For William McDowell, “Sounds of Revival” Goes Beyond Worship

sounds of revivalBy Bob Marovich

Not two weeks after its January 22 release, celebrated worship leader William McDowell’s fourth album, Sounds of Revival: Live (Delivery Room Music / eOne Music), entered Billboard Magazine’s Top Gospel Album charts.  It knocked Kirk Franklin’s Losing My Religion from the number one position.

Recorded live in Baton Rouge, Louisiana, before an audience of 3,000 people, Sounds of Revival is McDowell’s third number one album. It is also the latest chapter of the Grammy-nominated singer-songwriter-worship leader’s journey, one that began in Cincinnati, Ohio, and soared when his 2009 “I Give Myself Away” garnered more than one million views on YouTube.

“I always knew I was called to ministry,” McDowell told JGM, “but what I’m doing right now is more than I imagined.”

To McDowell, the purpose of Sounds of Revival goes beyond worship. “It’s purpose is to awaken a cry on the inside for a move of God to happen—not only on the earth but individually. There’s a sense many of us have that what some people are calling a Third Great Awakening, or a move of God, is taking place, or about to take place on the earth. We’re not seeing a global movement just yet, but we are seeing pockets of this movement taking place around the world.”

The new Great Awakening, McDowell explained, is not an expression of dissatisfaction with the current state of worship. “It is about what some people call a ‘holy dissatisfaction’ for the way that things are in general. A turning away from Godly things, particularly in Western cultures, and the necessity for an awakening or a revival that takes place in the church.”

McDowell wrote a majority of the songs of the album, but as is the case with most live gospel recordings, especially worship albums, there is plenty of room for unscripted moments.  Sounds of Revival certainly has its share of unscripted moments.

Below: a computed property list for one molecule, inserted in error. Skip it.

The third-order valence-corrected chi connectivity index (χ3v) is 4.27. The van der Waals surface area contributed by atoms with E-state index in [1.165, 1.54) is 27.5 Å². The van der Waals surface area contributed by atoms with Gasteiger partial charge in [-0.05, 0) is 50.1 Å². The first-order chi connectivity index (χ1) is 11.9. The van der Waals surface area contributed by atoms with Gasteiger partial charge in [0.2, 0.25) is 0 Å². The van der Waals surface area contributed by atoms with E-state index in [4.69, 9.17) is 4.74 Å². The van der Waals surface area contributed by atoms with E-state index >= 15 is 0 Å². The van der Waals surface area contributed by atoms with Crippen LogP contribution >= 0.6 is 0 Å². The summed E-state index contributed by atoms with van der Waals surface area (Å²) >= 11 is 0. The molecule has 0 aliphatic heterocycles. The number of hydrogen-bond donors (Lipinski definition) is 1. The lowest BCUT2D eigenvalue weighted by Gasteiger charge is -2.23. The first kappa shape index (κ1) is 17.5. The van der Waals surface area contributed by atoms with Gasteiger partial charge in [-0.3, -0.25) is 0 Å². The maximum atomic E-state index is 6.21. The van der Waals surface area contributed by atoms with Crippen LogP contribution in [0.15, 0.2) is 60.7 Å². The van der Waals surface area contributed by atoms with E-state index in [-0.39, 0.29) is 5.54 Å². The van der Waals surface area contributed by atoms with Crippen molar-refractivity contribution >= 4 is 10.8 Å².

“If you take one of the songs and sing them in a dead room,” McDowell said, “you get a different response than the lively, passionate, hunger for God that these songs are releasing [in the live recording]. It’s not the songs themselves but what they stir in the people that take the songs to different places. You cannot script a corporate worship environment. You can’t control the hunger that comes from the hearts of the people. You have to get out of the way and allow worship to happen.”

Among the album’s highlights are solos from some of McDowell’s background vocalists, including Travis Greene, whose own project, The Hill, also hit number one on Billboard’s Top Gospel Albums Chart.

“[Travis] is of my closest friends,” McDowell explained. “He calls me his mentor. I’m honored by that, but we’re just great friends. Everything I do, I do out of relationships. At the time [Travis] did [Sounds of Revival], his own album wasn’t even out yet. It was just natural for me to want to worship with my brother.  The people travelling with me absolutely have what it takes, and if I have the opportunity to hold the door open for them, why not do that?”

He added: “I don’t know if he originated this comment, but I heard the late, great Dr. Myles Monroe say at the end of his life that ‘there is no success without a successor.’ For many of us, the idea of pouring your life into others is something we think we need to do when we’re old, but take the model of Jesus. He recognized that while he was in bodily form, he could not touch every single need of the people. His response was to empower his disciples to do what he was doing. He reproduced himself right on the spot.

“If God is going to give me favor the way that He has, and I see other people who God has called who are gifted, and I can help them get to the forefront, then I am reproducing myself to meet the needs of others.”

To this end, McDowell is also considering establishing a school of worship to train other worship leaders.

“Our ministry gets 100 to 200 invitations a month,” he said, “and we cannot fulfill all those requests. If we can’t physically go there, we can train as many people as possible to have their own sound theological understanding of worship and to go beyond where we can go—to the four corners of the world—so that when we leave this earth, our legacy is bigger than the CDs we made.”

Although he is preparing his successors, William McDowell shows no signs of slowing down. For him, his ministry “is an unfolding ‘yes.’ I said yes to God for whatever He wanted to do, and along the way, He’s allowing things like this to happen. So I’m very grateful.”

For more information, visit www.williammcdowellmusic.com.

About Bob Marovich

Bob Marovich is a gospel music historian, author, and radio host. Founder of Journal of Gospel Music blog (formally The Black Gospel Blog) and producer of the Gospel Memories Radio Show.

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